Featured entries from our Journal

Details Are Part of Our Difference

Podcast Episode – Meir Statman

With the Recent Events in Ukraine, Should I Make Changes to My Portfolio?

Embracing the Evidence at Anheuser-Busch – Mid 1980s

529 Best Practices

The Poetry of the Long View

How long exactly is the long view? We found the perfect quote from Letters to a Young Poet to help answer that question.

“Ten years are nothing.” You will often hear the team at HIG use this exact phrase. When we say ten years are nothing, we mean that even ten years’ worth of data can be noise. If you look at the last ten years of data alone, you will see the ups and downs of crazy S&P 500 performance.

“Stands confidently in the storms of spring, not afraid that afterward summer may not come.” This line resonates with us because HIG clients have confidence, even in tumultuous times, knowing that taking the long view is the closest thing to certainty in investing. The longer into the future you go, the closer you get to 100% certainty of a positive return.

“Summer…comes only to those who are patient, who are there as if eternity lay before them.” Our clients will tell you that the long view is “longer than your lifetime” because we help them plan for the legacy they will leave that will continue on with those who aren’t even born yet.

“Patience is everything.” We continue to help our clients remain patient and look to the future when they will reap the benefits of remaining steadfast in their long view efforts.

Image of the Month

Recently, Matt Hall and I had an opportunity to go to Big Sky Montana with Focus Financial to connect with other independent wealth advisors. The photo above feels a little like our Hill logo and few places feel more “long view” than Big Sky. While in Montana we shared ideas and fellowship with fiduciary advisors like HIG, and Matt even won a best-dressed contest for his ski outfit (though I never saw him on the slopes because he spent most of his time on a green run called The Pacifier:). Check out our Instagram for more.

Things Helped By Worry

Worry is a terrible strategy for solving problems.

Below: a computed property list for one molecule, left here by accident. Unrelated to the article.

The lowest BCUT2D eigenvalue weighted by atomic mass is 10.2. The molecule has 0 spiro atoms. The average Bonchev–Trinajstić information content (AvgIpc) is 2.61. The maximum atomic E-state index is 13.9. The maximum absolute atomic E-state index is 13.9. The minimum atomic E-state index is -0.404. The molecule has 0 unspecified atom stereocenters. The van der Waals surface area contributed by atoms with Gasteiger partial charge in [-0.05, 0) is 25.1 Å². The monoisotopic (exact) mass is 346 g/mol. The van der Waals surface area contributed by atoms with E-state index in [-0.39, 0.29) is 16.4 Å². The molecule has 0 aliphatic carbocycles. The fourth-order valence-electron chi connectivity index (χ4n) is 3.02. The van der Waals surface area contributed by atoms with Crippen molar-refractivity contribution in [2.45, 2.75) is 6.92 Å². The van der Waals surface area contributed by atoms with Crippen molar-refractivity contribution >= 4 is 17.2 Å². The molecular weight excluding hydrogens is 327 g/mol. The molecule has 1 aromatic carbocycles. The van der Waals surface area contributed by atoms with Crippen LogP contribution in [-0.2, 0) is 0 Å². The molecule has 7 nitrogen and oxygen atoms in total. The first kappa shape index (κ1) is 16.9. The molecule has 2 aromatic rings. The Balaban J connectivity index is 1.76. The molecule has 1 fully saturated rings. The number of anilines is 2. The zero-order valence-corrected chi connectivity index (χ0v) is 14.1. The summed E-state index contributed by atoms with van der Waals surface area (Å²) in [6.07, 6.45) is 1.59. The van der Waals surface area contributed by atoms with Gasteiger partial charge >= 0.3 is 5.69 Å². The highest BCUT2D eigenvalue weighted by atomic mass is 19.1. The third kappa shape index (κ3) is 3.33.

But I have a confession to make: for a very long time, it was the only one I knew.

For example, each time I wrote a column for The New York Times, I was worried my editor would say, “Sorry, Carl, this just isn’t very good, I’m afraid that is the end of the Sketch Guy.” And then I would have to crawl under a rock, never to be heard from again.

I would bring my worries to my business partner (AKA wife). I would go on and on about, “What are we going to do if this happens?!” And when she seemed totally calm, I would say, “Aren’t you worried?!”

Because she’s generally unflappable, she would say, “I could be, if you want me to be, but I don’t see how it would help.”

It might feel like worrying helps. But as Shantideva put it:

“If you can solve your problem, then what is the need of worrying? If you can’t solve it, then what is the use of worrying?”

Worrying endlessly about something that may or may not happen in the future doesn’t help. But making a plan for what to do if that thing comes to pass does.

So now, when I catch myself starting to worry—which is often—I try to sit down and make a plan. And then I take that plan, file it away, and stop thinking about it.

That’s it. I don’t need to worry about that scenario anymore, because I have a plan.

Next time you find yourself in one of those cycles of worry, remember what Shantideva said. Action is a strategy, worry is not. So make a plan, put it away for safekeeping, and get back to work.

Featured entries from our Journal

Details Are Part of Our Difference

Podcast Episode – Meir Statman

With the Recent Events in Ukraine, Should I Make Changes to My Portfolio?

Embracing the Evidence at Anheuser-Busch – Mid 1980s

529 Best Practices

Hill Investment Group